After a solid start with a remarkable series of films in the early 1990's, Zhang Yimou has lately become something like the Martin Scorsese of Chinese cinema. For every character-rich, personal film he makes--the kind of film that made him a household name--he now mounts two or three big, action-packed epics tailored for maximum commercial success. Happily, RIDING ALONE FOR THOUSANDS OF MILES, is of the former variety.
Ken Takakura is a quiet force of nature as he struggles to take unexpected and often inscrutable steps to atone for unnamed offenses against his estranged son, now dying of liver cancer. This leads him on a quixotic journey to remote parts of China. His character, Takata, attempts to videotape a masked performance that is missing from his son's cherished collection of Chinese folk operas. The plot, simplified, is this: "one thing leads to another . . . ." In other words, this is a road movie, purely but not ever simply.
It is a melancholy film, but one with moments of deep comic relief. Takata is left to the devices of a tour guide and "translator," Lingo, whose broken Japanese is so mixed up with his broken English as to make him virtually useless. When language barriers arise (as they constantly do), Takata must phone his original translator, Jasmine, who had to bow out when the quest ran into obstacles. At one point, Takata and Lingo find themselves in a remote village, where they have encountered an apparent impasse with the village elders. When Lingo is unable to translate the villagers' wishes to Takata, there is a hilarious parade of the entire party, up the steps of the terraced village to the highest rooftop--the only place in town where there is a cell phone signal.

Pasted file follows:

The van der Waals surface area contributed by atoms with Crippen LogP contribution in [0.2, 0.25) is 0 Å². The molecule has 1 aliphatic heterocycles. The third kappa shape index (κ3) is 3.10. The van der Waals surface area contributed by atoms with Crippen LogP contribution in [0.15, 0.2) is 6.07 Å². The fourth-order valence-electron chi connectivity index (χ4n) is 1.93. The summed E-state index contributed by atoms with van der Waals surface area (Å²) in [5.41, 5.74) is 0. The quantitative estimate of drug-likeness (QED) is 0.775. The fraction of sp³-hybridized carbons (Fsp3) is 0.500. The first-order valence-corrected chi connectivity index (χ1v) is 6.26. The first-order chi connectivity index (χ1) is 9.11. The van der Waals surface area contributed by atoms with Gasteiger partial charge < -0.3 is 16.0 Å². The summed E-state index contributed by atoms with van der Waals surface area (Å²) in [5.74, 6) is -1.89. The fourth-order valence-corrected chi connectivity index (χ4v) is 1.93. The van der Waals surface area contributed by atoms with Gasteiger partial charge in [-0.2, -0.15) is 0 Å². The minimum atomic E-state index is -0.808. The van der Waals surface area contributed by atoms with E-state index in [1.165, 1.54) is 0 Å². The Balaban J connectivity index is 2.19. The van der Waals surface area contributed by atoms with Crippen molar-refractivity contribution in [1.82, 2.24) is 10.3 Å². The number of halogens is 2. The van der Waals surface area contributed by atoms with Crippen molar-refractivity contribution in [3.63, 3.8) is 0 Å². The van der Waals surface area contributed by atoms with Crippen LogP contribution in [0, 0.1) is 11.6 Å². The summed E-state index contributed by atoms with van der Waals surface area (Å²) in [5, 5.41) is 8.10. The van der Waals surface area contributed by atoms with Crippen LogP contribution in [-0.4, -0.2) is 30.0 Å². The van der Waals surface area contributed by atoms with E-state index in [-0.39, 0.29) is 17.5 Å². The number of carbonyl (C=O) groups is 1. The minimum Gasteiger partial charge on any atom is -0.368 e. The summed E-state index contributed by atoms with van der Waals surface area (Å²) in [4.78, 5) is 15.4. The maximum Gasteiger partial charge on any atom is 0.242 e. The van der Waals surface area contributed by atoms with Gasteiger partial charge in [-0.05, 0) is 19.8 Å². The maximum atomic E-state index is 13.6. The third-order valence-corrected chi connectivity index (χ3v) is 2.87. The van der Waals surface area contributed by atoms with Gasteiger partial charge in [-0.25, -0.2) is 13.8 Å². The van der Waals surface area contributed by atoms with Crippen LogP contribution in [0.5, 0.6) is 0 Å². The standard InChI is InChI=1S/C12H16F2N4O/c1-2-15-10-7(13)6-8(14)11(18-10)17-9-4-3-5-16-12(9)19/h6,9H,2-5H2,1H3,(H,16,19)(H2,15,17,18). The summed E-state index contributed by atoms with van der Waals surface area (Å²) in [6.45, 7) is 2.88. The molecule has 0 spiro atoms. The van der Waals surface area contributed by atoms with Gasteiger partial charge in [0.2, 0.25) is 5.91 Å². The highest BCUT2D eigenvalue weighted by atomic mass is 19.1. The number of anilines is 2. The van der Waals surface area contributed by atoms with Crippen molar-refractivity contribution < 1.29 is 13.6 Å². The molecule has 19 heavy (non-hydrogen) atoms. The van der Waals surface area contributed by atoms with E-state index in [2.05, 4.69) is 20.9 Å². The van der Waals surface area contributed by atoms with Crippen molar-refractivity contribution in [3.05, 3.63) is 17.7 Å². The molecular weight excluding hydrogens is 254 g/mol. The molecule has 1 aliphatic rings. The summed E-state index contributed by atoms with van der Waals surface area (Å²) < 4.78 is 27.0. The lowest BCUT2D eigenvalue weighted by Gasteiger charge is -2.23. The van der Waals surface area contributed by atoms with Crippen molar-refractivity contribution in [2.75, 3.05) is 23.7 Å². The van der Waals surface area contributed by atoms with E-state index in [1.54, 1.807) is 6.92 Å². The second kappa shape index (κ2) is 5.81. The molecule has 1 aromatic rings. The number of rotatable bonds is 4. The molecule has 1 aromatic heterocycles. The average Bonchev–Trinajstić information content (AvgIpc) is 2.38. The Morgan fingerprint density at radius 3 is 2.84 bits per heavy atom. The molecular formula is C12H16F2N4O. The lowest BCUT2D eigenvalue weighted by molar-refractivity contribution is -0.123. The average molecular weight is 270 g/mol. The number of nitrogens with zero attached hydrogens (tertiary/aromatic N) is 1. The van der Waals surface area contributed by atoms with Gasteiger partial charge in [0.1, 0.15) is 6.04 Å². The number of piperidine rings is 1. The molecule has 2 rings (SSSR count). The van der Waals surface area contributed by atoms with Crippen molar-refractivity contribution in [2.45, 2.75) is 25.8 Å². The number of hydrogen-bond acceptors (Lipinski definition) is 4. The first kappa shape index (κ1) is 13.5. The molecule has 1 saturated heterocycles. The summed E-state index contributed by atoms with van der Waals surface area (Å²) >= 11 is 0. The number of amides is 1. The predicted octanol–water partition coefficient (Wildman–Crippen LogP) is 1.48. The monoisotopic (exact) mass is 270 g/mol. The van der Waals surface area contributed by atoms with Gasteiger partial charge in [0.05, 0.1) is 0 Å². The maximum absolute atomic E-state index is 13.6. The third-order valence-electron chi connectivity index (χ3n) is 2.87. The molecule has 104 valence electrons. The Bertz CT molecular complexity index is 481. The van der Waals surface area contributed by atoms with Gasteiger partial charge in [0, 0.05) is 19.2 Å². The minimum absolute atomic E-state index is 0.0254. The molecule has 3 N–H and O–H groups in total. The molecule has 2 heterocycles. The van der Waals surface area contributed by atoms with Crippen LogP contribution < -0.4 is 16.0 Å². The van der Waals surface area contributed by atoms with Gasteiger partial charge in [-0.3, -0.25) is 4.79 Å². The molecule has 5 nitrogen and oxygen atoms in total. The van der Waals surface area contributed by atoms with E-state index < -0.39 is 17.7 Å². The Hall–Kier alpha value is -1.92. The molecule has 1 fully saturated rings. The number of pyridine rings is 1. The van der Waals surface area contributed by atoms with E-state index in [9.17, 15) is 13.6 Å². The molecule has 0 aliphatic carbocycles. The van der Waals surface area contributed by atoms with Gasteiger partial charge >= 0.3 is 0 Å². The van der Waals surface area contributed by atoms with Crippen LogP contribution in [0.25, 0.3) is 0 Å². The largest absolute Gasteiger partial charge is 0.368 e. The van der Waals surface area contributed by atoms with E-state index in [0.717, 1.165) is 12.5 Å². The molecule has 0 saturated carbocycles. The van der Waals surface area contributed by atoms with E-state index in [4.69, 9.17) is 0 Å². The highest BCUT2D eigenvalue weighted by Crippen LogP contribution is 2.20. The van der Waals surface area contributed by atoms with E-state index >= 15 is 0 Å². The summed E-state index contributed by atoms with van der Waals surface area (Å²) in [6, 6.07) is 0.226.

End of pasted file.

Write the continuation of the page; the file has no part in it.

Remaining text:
This kind of story, where the narrative walks a razor's edge between sentimentality and earned emotion, requires a sure hand at camera placement. In this respect, Zhang, who started out as a cinematographer under Chen Kaige, is one of the most assured directors alive. His close-ups occur mainly on Takakura, whose face is all restrained pain. With the exception of two (related) scenes of explosive emotion, the camera tends to move away and give the characters--and audience--a respectful distance.
This Sony Pictures DVD boasts an ultra-crisp image to complement the perfectly executed photography. Set mostly in Yunnan Province, with its rolling green moon-scapes and forests of vertical rock formations, RIDING ALONE might have been a series of postcards in the hands of another director. But unlike the candy-colored cinematography of Zhang's most recent three action epics, the reds, greens, and browns that make up almost the entire color palette are muted with just enough gray to keep one's attention on the characters, not the backdrop.
Like Zhang's film NOT ONE LESS (1999), this is a story of an insular character who thrusts himself out into the wide world and finds that values follow actions. Takata, a near-recluse at the start, finds faith, friendship, compassion and forgiveness in his journey. It is a rare privilege to take that journey with him.